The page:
by Ayesha Mukhtar (2014-VA-1052) | Dr. Mamoona Chaudhry | Prof. Dr. Mansur-ud-din Ahmad | Dr. Shafqat Fatima Rehmani.

Material type: book Book; Literary form: not fiction Publisher: 2017Dissertation note: Influenza is a highly contagious, acute illness in humans. Influenza viruses have negative-sense RNA genomes and are placed in the Orthomyxoviridae family grouped into three types A, B and C on the basis of the internal nucleocapsid or the matrix protein. Droplet and airborne are the most common modes of transmission. In Humans infection appears to be direct or indirect exposure to infected person or infected live or dead poultry or contaminated environments.Globally the annual attack rate with influenza viruses ranges between 5 to10% in adults and 20- 30 % in children. The WHO estimates that 3-5 million cases of severe influenza illness occur every year resulting in 250,000 to 500,000 deaths worldwide, with most influenza deaths occurring among adults over 65 years of age. Influenza is the cause of outpatient visits and inpatient hospitalization among population of District Sheikhupura. A prospective study for duration of 3 months (September to october) was performed in Tehsil Muridke District Sheikhupra. Population of Tehsil Muridke is 4, 52,009. We selected Tehsil headquarter hospital randomly as sentinel sites .Our Target population was cases of ILI and SARI. All cases of influenza like illness (ILI) or severe acute respiratory illness (SARI) who meets the inclusion & exclusion criteria was enrolled. Data was obtained by the face to face interview. A detail investigation form was filled after taking written consent form. Throat swab was collected from patient. The sample was stored at -70°C for further laboratory procedure. We will use Reverse transcriptase polymerase chain reaction (RT-PCR) for detection of type of the influenza virus. RT-PCR allows viral template RNA to be reversed transcribed producing complementary DNA (cDNA) which can then be amplified and detected. So in our Study we used RT-PCR for influenza virus detection. Data analyzed by using SPSS software with 95% confidence interval. Chi-square test used to measure the association of risk factors (age, sex, occupation, exposure, healthcare worker, travelling etc) and the rate of morbidity and mortality was calculated by using standard formulae. We identified ILI and SARI cases associated with outpatients and inpatients & also provided data to identify and monitor groups at high risk for influenza and will measure trends in morbidity and mortality attributable to influenza. Availability: Items available for loan: UVAS Library [Call number: 2805-T] (1).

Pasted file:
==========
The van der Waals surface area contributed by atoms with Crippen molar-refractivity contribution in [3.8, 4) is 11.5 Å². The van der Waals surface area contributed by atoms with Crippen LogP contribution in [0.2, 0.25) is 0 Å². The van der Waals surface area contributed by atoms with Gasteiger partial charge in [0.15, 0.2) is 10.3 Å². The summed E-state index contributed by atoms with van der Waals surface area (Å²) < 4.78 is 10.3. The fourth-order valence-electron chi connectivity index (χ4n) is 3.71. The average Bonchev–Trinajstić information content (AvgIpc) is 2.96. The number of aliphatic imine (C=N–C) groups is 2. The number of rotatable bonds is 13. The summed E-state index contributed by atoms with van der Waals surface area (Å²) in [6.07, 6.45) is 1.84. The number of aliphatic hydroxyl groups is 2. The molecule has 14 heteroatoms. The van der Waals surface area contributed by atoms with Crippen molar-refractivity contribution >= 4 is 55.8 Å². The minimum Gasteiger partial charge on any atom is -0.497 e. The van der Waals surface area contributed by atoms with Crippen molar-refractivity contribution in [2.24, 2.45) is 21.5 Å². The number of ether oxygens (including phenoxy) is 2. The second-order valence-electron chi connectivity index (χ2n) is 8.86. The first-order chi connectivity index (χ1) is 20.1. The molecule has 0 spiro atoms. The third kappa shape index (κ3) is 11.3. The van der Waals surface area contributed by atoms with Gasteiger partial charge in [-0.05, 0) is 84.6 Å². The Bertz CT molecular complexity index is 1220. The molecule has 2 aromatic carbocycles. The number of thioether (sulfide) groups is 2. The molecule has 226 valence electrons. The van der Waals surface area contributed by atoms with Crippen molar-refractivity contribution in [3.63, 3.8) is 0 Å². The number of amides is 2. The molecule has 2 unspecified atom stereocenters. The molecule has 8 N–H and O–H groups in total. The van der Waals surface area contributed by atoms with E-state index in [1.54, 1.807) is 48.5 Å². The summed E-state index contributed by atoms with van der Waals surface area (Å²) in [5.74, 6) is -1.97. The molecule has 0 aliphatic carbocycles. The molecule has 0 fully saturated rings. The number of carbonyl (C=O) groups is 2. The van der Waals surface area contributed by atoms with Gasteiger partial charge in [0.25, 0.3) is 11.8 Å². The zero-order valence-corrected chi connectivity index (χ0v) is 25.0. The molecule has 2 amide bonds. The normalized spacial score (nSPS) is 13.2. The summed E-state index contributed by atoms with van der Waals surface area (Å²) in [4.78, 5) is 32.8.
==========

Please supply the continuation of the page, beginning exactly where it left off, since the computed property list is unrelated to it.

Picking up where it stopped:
3. Cross Sectional Survey Of Avian Infleunza In Poultry Butchers Of Sentinel Live Bird Markets In Lahore District

by Gul Naz Namat (2014-VA-1120) | Dr. MamoonaChaudhary | Dr. Hassan Mushtaq | Dr. Shafqat Fatima Rehmani.

Material type: book Book; Literary form: not fiction Publisher: 2017Dissertation note: 6.1 Background: Influenza is a highly contagious, acute illness in humans. Influenza viruses have negative-sense RNA genomes and are placed in the Orthomyxoviridae family grouped into three types A, B and C on the basis of the internal nucleocapsid or the matrix protein. Droplet and airborne are the most common modes of transmission. In Humans infection appears to be direct or indirect exposure to infected live or dead poultry or contaminated environments, such as live bird markets. 6.2 Hypothesis: Avian influenza virus is prevalent in poultry butchers working in live bird markets with domestic and pet, wild, exotic birds. 6.3 Parameter/Methodology: A cross sectional survey of poultry butchers in Lahore was conducted in order to determine seroprevalence of avian influenza Disease. A target population was the poultry butchers/retailers in the District Lahore. A study population was the apparently healthy butchers in Lahore. A sample of 300 butchers was collected. Blood sample from apparently healthy butchers was collected from brachial veins as described in WHO (2010). Three ml blood was collected in the syringe and was allowed to clot to separate serum. Collected sera was stored in freezer at -70°C for further laboratory analysis. Data was gathered by simple random sampling technique. A total of 300 samples were collected. Haemagglutinationinhibition (HI) test applied to detect antibodies sensitivity. The test was followed as described by WHO (2013). 6.4 Statistical Design: The weighted proportion estimate with 95% Cl (confidence intervals) of the overall seroprevalence was computed by using R-software. Logistic regression was conducted to estimate the effect of each study variable on the outcome. 6.5 Outcomes: Out of 300 blood samples of butchers of sentinel live bird markets, 171 blood samples are sero positive for H9 virus after HI Testing. The sero prevalence of H9 virus in butchers of live bird markets is found to be 57 %. The results of H5 and H7 are found to be negative. In univariable analysis, following risk factors which were significant as per criteria of selection in current study (p-value < 0.25); Education, Age, Smoking, Sticks smoke/day, Years of smoking, Having chronic disease, Birds sold/day, Keep birds at home, Access of stray dogs, Access of stray cats, Wash instruments after slaughtering, Do not clean cutting boards, Wearing of aprons.Multivariate analysis determined one factor i-e having birds other than broiler as significant factor having p-value < 0.001. Availability: Items available for loan: UVAS Library [Call number: 2804-T] (1).